"I heard six shots and looked outside and a car took off and a guy that had been shot took his shirt off that was covered in blood and threw it on the ground and took off running," he said.

Joel, 40, said he heard shotgun blasts with cartridges littering the roadside.  "We heard six shots and my mate thought it was fire crackers and I said 'nuh mate, it's a shotgun'; I've got a licence so I know what guns sound like," he said.

"I went over and everybody was out on their balconies and two guys came out on the street and were looking at the shotgun shells. You could see one, two, three, four of them in the gutter.

"These guys are idiots carrying on with their guns. It's ridiculous, it's getting worse."

Police said it was too early to establish whether the shooting had any connections with Monday night's Brothers 4 Life related shotgun attack at Blacktown.

A crime scene was established on West Terrace with forensic officers scouring the road for evidence between the Euro Terraces and the Emporium Function Centre.  The victim's blood-soaked blue shirt on the footpath and four shotgun cartridges in the gutter were photographed.

A crime scene was also established in the Bankstown Hospital car park where the men parked their car. The car was later towed for forensic examination.

One of the victims was transferred to Liverpool Hospital for further treatment.

Detectives are waiting to speak with the injured men once they are well enough to be questioned.

Less than an hour later a house was also shot up on Mandina Place, Bringelly about 1am.

The single-storey brick house was fired upon with police finding a number of bullet holes in the front of the house. Nobody was home at the time.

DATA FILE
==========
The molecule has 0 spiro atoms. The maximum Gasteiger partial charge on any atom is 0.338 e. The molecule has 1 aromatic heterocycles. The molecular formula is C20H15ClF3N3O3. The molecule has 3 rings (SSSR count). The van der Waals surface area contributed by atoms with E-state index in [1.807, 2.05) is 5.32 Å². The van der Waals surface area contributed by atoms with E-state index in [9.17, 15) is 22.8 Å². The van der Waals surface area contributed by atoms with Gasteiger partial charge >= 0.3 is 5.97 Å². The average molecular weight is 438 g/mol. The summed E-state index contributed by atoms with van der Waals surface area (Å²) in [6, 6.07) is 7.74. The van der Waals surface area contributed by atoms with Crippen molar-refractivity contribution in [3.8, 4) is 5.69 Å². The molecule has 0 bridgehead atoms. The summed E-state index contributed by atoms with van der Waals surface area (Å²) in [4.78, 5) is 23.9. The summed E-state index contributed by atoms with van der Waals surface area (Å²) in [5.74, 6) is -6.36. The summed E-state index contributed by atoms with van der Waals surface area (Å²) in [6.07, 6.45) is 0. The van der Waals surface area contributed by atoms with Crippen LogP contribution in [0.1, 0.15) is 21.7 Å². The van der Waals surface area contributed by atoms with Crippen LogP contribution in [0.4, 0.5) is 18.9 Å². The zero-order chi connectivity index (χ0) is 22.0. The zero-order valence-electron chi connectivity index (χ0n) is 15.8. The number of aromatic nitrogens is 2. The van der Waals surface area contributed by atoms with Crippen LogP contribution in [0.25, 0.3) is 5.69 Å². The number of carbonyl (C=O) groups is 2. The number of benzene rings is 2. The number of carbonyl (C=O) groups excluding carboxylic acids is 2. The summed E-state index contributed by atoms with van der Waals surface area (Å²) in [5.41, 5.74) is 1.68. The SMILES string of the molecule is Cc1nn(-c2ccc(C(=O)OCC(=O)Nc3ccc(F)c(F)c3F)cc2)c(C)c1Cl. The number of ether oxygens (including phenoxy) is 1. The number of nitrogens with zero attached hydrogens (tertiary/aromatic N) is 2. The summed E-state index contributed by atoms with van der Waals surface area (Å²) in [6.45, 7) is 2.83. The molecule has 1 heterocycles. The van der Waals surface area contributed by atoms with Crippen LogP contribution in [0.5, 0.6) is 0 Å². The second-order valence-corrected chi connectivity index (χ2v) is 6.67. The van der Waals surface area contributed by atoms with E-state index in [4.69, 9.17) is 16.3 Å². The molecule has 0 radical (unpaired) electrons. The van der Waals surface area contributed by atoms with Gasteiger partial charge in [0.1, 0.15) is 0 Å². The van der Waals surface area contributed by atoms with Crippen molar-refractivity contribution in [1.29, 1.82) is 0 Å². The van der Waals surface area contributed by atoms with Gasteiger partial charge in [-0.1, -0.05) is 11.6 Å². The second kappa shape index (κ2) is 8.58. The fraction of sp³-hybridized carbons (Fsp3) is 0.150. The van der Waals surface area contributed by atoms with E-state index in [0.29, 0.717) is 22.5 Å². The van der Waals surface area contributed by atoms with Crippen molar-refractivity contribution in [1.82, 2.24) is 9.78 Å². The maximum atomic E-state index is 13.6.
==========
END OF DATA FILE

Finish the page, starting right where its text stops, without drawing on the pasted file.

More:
A crime scene was established with police canvassing the neighbourhood. Forensic officers seized a number of items for examination.

There have now been 294 shootings since Premier Barry O'Farrell took office in March 2011.

On Monday night a 13-year-old girl was blasted in the back with a shotgun by three men looking for her brother with alleged Brothers 4 Life links at a house on Sunnyholt Rd, Blacktown.

On the same night a woman's car was fired upon in a road rage attack at Iris St, Riverwood.

On Sunday night Brothers 4 Life gang member, Michael Odisho, 27, was shot in the thighs and arms at his Winston Hills home.

On the same night shots were fired into a three-storey townhouse on Blaxell St, Granville.

Early on Monday morning shots were also fired at a house on McGuirk Way, Rouse Hill about 4am.

Last week Mahmoud Hamzy, 25, a cousin of jailed killer Bassam Hamzy, was shot dead by three gunmen inside the garage of his home at Revesby Heights.

Later in the week Raymond Pasnin, 27, was killed after he was shot five times in the back as he walked towards his Subaru Impreza parked in the driveway of his mother's Pendle Hill home.

Police are appealing for anyone that may have seen or heard anything to contact Crime Stoppers on 1800 333 000.